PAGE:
Alcohol Awareness week impacts students on dangers of drinking

University Police Officer Scott Richards walks student through a mock sobriety test.

Eric Bomysoad

University Police Officer Scott Richards walks student through a mock sobriety test.

SUNY Buffalo State celebrated National Collegiate Alcohol Awareness Week last week with events designed to educate students about the risks associated with drinking alcohol.

“What happens when students choose to drink can have lifelong or life-ending consequences,” Paula Madrigal, coordinator for Health Education Programs, said.

Madrigal said many students don’t understand the risks they take when they drink. She said the events were designed to educate them about those risks.

According to Madrigal, the events were also meant to inform students about the resources available on campus. She said many students don’t know about groups like Al-Anon, a support group where the families and friends of alcoholics can meet to sharetheir experiences.

Alcohol Awareness Week began during Bengal Pause onTuesday with the Bengals Against Drunk Driving information table. Students were invited to spin the USG Wheel, which was divided into categories including Alcohol and Health, Fact or Fiction and Numbers. They were asked trivia questions based on which category the wheel landed on.

Meanwhile, student activists handed out pamphlets about the dangers of alcohol and the different support programs available at Buffalo State.

“Sometimes students need help to make informed decisions,”said James Willen, a health and wellness senior and peer educator with Weigel Health Center.

According to Willen, 75 percent of students who drink are binge drinkers. One of the goals of Alcohol Awareness Week is to bring that number down.

Joella Lukwiya, a public administration masters student, also distributed information at the BADD table.

“Three out of five students drink alcohol,” Lukwiya said. “It would be nice to get that number down to one, at least at Buffalo State.”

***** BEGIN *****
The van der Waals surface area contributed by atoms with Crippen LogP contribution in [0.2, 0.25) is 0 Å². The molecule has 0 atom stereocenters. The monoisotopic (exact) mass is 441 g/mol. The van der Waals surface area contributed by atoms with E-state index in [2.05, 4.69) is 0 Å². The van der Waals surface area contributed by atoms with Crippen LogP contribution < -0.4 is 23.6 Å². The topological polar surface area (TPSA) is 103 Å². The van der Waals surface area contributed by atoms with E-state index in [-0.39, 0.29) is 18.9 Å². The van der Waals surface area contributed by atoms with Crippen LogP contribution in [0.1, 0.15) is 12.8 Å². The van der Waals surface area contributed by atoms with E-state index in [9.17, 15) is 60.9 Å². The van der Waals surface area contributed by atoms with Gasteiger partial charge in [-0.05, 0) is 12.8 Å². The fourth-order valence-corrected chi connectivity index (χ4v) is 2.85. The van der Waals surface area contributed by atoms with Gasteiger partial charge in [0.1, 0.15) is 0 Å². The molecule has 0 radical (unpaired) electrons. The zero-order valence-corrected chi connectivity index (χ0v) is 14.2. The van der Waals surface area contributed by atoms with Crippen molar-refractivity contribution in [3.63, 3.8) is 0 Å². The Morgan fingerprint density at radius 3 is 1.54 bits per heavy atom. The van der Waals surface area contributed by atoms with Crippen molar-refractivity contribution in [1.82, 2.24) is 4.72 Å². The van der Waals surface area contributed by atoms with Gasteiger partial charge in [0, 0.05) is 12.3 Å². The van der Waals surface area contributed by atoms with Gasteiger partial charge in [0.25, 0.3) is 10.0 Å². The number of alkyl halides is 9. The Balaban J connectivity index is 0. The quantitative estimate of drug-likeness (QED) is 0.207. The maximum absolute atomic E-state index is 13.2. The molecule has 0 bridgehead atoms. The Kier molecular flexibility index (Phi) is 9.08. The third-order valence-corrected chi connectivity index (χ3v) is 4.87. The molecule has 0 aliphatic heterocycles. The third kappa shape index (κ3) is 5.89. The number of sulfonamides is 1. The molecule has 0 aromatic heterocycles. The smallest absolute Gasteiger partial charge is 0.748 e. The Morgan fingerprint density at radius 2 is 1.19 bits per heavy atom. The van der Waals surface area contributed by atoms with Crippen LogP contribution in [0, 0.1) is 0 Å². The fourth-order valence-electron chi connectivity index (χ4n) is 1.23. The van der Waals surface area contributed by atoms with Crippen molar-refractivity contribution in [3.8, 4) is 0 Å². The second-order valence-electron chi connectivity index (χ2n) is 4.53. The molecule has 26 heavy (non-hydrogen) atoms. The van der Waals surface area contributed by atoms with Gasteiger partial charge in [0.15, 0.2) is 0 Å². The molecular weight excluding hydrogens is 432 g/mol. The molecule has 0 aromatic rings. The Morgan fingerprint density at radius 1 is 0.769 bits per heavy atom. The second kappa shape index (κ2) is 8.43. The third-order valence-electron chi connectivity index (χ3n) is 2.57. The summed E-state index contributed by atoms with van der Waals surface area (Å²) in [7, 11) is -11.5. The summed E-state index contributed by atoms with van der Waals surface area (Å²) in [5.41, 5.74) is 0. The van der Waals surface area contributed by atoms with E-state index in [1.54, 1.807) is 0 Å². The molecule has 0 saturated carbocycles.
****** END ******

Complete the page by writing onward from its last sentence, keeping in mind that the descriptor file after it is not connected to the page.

An Alcohol Awareness Fair took place from 10 a.m. to 4 p.m. Thursday in the Union Quad. The BADD information table and USG Wheel were set up again. University Police DepartmentOfficer Scott Richards also invited students to take mock sobriety tests while wearing “drunk goggles.”

According to Richards, the goggles are designed to throw off a person’s depth perception and equilibrium. He said that many students were surprised at how impaired the goggles made them.

“It was really difficult,” said Joshua Lee, a psychology junior who took the test. “It was hard to look at one spot. Trying to keep your balance on top of that is near impossible.”

The fair also featured Arrive Alive’s drunk driving simulator.

Students wore virtual reality goggles and got behind the wheel of a stationary car. The goggles altered their perception to different degrees based on their simulated BAC.

They were then told to drive around a virtual town, complete with stoplights, other cars, and jaywalkers. A television set up outside the car allowed observers to see what the driver saw in real-time. The higher the simulated BAC, the harder it was for students to drive correctly.

After the simulation, participants were invited to sign a pledge book swearing not to drink and drive.

The final event of Alcohol Awareness Week was a presentation by Elizabeth Obad, the president of the Erie County chapter of Mothers Against Drunk Driving. The event began at 7 p.m. in Bulger South.

Dean of Students Charles Kenyon introduced Obad, who spoke about friends and family who were killed in alcohol-related carcrashes.

“We never use the word accident,” Obad said. “When alcohol is involved, it’s a choice.”

Obad said that crashes are the most frequently committed violent crime in the country.

She told the audience about her son, George, a sergeant in the Marine Corps who completed two tours in Iraq. He was killed in 1994 in a motorcycle crash, shortly before he was scheduled to deploy again. George was sober, but the driver of the bike was drunk.

Obad said that the week before he died, she made George promise to come home one last time before he left for his next tour.

“George did come home like he promised,” Obad said. “He came home in a cargo hold.”

Obad said that the best advice she could give to young people who go out to drink is to make plans beforehand about how they will get home.

“Are you going to die for a drink tonight?” Obad said. “Will alcohol be your last taste of life?”

Madrigal was hopeful about the way the week’s events might affect students.

“Even if this message resonates with just one or two students, we’ve done our job,” Madrigal said. “We’d love to reach hundreds, but it really only takes one.”

Alcohol Awareness Week was sponsored by Weigel Health Center, Alpha Epsilon Phi sorority, and the United Students Government.

 

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